The growing Kidult opportunity

A commentary by Steve Reece

By Steve Reece

Previous generations of adults would not generally as a group have considered Toys as an appropriate purchase or gift to receive. The exception was if it was a specific Hobby such as Model Railways, or Puzzles, which have always been popular for certain adults. There have always been a limited number of devoted collectors of Dolls or Action Figures, but these groups were small historically speaking.

Today the most obvious toy industry move aside from sustainability is to embrace the Kidult space. When I joined the Toy industry around 25 years ago, the talk in the Toy business was of ‘Kids Growing Older Younger’, abbreviated as KGOY. Today it feels like we are on the verge of a new era in the Toy trade – the era of ‘Adults Growing Older Later’ or AGOL!

Kidult products: The origin story

For the start point of the Kidult trend we need to look at several different areas. Firstly, we should go right back to the 1970s. My generation was the Star Wars generation, this iconic movie franchise in effect created mass market movie merchandising, especially for Toys. This age segment who experienced the original Star Wars trilogy first time around – now in their late 40’s and 50’s – has taken their love of that franchise through into adulthood, and still to this day the world of Star Wars resonates strongly with those adults who experienced Star Wars as children.

The second area we should look at is the massive growth in superheroes within mainstream popular culture. Iconic superhero characters such as Batman and Spiderman were originally comic book characters with long running comic publishing iterations. Superman arguably started the big switch of these superhuman characters from the pages of comic books to the movie screens, but Batman and Spiderman have been hugely successful brands at the box office. The effect of this (and the growth of Marvel’s cinematic universe) is to move these previously niche but cult characters off the pages of comic books and into mainstream pop culture.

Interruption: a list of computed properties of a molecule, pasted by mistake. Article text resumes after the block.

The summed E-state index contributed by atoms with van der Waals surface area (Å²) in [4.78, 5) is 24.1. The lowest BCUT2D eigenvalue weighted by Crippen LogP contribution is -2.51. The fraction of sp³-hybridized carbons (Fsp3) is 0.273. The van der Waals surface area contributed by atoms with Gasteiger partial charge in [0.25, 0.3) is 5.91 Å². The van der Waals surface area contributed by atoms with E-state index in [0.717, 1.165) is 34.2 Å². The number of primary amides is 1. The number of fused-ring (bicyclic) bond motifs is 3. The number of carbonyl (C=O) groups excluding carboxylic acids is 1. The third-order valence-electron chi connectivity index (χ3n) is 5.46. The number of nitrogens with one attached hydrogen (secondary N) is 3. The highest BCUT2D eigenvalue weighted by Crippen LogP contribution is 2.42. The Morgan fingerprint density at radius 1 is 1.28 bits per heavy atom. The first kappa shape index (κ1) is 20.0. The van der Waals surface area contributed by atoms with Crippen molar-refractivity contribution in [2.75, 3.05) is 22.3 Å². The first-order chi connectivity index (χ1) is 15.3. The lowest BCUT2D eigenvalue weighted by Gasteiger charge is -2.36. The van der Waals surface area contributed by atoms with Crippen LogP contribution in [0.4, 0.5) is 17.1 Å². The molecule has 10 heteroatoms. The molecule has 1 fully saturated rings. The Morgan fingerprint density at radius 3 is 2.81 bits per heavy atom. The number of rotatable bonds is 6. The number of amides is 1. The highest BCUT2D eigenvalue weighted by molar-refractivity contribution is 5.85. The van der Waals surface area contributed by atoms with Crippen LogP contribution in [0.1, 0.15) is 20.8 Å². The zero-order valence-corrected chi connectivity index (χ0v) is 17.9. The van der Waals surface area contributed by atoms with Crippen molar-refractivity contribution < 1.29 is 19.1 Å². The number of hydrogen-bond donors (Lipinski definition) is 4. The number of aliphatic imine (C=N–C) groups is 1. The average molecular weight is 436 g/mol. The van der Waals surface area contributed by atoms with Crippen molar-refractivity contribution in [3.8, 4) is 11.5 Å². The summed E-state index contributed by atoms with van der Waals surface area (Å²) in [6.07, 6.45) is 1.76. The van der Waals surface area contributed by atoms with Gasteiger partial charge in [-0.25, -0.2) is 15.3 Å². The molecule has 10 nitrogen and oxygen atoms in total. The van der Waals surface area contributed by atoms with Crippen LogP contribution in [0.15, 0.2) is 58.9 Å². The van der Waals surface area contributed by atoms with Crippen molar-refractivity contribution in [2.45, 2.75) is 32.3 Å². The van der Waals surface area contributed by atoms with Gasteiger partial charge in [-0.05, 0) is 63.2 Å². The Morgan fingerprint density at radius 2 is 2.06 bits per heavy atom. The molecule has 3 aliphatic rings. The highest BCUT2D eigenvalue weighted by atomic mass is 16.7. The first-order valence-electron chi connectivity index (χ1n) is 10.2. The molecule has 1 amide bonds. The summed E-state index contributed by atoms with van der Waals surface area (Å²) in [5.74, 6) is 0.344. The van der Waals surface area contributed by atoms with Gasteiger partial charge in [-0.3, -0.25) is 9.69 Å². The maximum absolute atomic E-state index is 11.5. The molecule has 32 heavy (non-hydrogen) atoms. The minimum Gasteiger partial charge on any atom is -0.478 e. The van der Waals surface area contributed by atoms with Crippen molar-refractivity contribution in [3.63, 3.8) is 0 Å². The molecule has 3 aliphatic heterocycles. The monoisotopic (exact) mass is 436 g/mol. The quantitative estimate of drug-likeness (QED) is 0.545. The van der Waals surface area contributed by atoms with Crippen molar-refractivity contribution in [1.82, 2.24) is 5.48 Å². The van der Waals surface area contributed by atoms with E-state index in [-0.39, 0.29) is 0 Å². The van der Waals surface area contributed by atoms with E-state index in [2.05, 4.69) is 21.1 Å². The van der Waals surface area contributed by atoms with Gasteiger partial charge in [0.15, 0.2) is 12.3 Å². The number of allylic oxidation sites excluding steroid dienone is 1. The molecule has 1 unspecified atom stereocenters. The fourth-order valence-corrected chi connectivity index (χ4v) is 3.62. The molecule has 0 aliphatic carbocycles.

Finally, the other major development which has facilitated the growth of the Kidult opportunity is the revolutionary change in retail and media facilitated by mass adoption of the internet. E-commerce sites like Amazon allow for vastly greater numbers of individual products to be available to buy versus bricks and mortar retail. It broadens potential product offerings considerably, while social media allows for easy coming together in the digital space of fan and enthusiast groups – this makes targeted marketing really powerful and responsive. These two changes have allowed Toy companies to develop much broader ranges of products, which drives up the overall size of this category and leads to more hit products coming from leftfield directions.

Demographic challenges: Filling the gap left by fewer children

Looking at the outlook for the Toy industry over the next decade, one of the major looming challenges is a dropping birth rate in many major Toy markets. According to the European Union, the average birth rate in the EU in 2020 was 1.50, versus the replacement rate of 2.1. In order then to maintain market value or grow with fewer children going forward, we need to sell either more Toys per child, increase average purchase price per Toy sold or a combination of both. That would be a serious problem if it weren’t for the significant growth in the Kidult space. Today, Toys sold to or for teenagers and adults account for as much as one quarter of the market in some countries. That’s a massive share based on how focused our industry is overall on children and their parents. Here's the challenge then – we need to sell more Toys to or for adults going forward. However, their needs, wants, media consumption and retail shopping behaviours may be quite different to those we are so used to when selling Toys for children. So, Toy companies need to be ready to adapt their approach and to be flexible as they pivot to enjoy new opportunities.

A new consumer requires a new approach